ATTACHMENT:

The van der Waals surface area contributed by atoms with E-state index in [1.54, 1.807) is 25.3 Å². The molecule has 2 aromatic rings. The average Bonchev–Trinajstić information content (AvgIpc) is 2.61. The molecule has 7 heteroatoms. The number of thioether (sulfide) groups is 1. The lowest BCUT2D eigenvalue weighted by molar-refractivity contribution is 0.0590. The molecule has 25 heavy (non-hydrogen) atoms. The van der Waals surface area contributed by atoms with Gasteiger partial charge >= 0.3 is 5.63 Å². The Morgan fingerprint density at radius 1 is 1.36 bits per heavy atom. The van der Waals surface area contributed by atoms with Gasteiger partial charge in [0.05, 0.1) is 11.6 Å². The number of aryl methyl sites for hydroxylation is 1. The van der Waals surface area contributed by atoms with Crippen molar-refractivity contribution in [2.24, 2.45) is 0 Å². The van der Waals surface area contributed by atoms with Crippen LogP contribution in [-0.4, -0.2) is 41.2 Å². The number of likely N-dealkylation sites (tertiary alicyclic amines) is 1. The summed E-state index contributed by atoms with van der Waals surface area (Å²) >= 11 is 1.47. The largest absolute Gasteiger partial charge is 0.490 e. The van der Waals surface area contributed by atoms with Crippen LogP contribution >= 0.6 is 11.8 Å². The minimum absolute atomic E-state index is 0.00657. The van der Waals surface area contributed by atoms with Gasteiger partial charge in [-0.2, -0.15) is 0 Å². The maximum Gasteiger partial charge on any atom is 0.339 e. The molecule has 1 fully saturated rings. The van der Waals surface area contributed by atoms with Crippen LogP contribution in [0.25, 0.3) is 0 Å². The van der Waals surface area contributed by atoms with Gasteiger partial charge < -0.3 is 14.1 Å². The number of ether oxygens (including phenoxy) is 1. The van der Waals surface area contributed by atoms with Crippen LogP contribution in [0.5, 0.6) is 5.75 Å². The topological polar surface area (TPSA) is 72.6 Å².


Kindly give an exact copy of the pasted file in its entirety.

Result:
The van der Waals surface area contributed by atoms with E-state index in [1.54, 1.807) is 25.3 Å². The molecule has 2 aromatic rings. The average Bonchev–Trinajstić information content (AvgIpc) is 2.61. The molecule has 7 heteroatoms. The number of thioether (sulfide) groups is 1. The lowest BCUT2D eigenvalue weighted by molar-refractivity contribution is 0.0590. The molecule has 25 heavy (non-hydrogen) atoms. The van der Waals surface area contributed by atoms with Gasteiger partial charge >= 0.3 is 5.63 Å². The Morgan fingerprint density at radius 1 is 1.36 bits per heavy atom. The van der Waals surface area contributed by atoms with Gasteiger partial charge in [0.05, 0.1) is 11.6 Å². The number of aryl methyl sites for hydroxylation is 1. The van der Waals surface area contributed by atoms with Crippen molar-refractivity contribution in [2.24, 2.45) is 0 Å². The van der Waals surface area contributed by atoms with Crippen LogP contribution in [-0.4, -0.2) is 41.2 Å². The number of likely N-dealkylation sites (tertiary alicyclic amines) is 1. The summed E-state index contributed by atoms with van der Waals surface area (Å²) >= 11 is 1.47. The largest absolute Gasteiger partial charge is 0.490 e. The van der Waals surface area contributed by atoms with Crippen LogP contribution >= 0.6 is 11.8 Å². The minimum absolute atomic E-state index is 0.00657. The van der Waals surface area contributed by atoms with Gasteiger partial charge in [-0.2, -0.15) is 0 Å². The maximum Gasteiger partial charge on any atom is 0.339 e. The molecule has 1 fully saturated rings. The van der Waals surface area contributed by atoms with Crippen LogP contribution in [0.25, 0.3) is 0 Å². The van der Waals surface area contributed by atoms with Gasteiger partial charge < -0.3 is 14.1 Å². The number of ether oxygens (including phenoxy) is 1. The van der Waals surface area contributed by atoms with Crippen LogP contribution in [0.5, 0.6) is 5.75 Å². The topological polar surface area (TPSA) is 72.6 Å².